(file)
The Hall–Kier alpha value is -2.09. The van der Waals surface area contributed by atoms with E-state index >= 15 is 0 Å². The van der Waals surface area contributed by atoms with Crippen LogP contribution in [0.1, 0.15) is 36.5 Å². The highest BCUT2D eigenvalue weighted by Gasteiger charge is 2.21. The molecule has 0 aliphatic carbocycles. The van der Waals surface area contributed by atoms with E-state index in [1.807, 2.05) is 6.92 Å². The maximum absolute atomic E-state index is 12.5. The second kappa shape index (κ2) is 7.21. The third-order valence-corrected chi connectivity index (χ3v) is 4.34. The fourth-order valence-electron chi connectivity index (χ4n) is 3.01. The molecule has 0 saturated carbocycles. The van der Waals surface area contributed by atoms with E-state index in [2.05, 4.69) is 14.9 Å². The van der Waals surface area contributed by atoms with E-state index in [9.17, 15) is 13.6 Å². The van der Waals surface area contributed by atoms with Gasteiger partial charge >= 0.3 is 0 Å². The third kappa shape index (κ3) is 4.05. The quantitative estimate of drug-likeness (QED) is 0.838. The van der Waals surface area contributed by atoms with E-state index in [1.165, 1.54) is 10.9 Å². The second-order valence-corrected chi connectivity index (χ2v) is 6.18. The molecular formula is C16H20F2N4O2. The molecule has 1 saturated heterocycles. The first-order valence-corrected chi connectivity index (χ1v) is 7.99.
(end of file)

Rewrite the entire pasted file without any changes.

The Hall–Kier alpha value is -2.09. The van der Waals surface area contributed by atoms with E-state index >= 15 is 0 Å². The van der Waals surface area contributed by atoms with Crippen LogP contribution in [0.1, 0.15) is 36.5 Å². The highest BCUT2D eigenvalue weighted by Gasteiger charge is 2.21. The molecule has 0 aliphatic carbocycles. The van der Waals surface area contributed by atoms with E-state index in [1.807, 2.05) is 6.92 Å². The maximum absolute atomic E-state index is 12.5. The second kappa shape index (κ2) is 7.21. The third-order valence-corrected chi connectivity index (χ3v) is 4.34. The fourth-order valence-electron chi connectivity index (χ4n) is 3.01. The molecule has 0 saturated carbocycles. The van der Waals surface area contributed by atoms with E-state index in [2.05, 4.69) is 14.9 Å². The van der Waals surface area contributed by atoms with E-state index in [9.17, 15) is 13.6 Å². The van der Waals surface area contributed by atoms with Gasteiger partial charge >= 0.3 is 0 Å². The third kappa shape index (κ3) is 4.05. The quantitative estimate of drug-likeness (QED) is 0.838. The van der Waals surface area contributed by atoms with E-state index in [1.165, 1.54) is 10.9 Å². The second-order valence-corrected chi connectivity index (χ2v) is 6.18. The molecular formula is C16H20F2N4O2. The molecule has 1 saturated heterocycles. The first-order valence-corrected chi connectivity index (χ1v) is 7.99.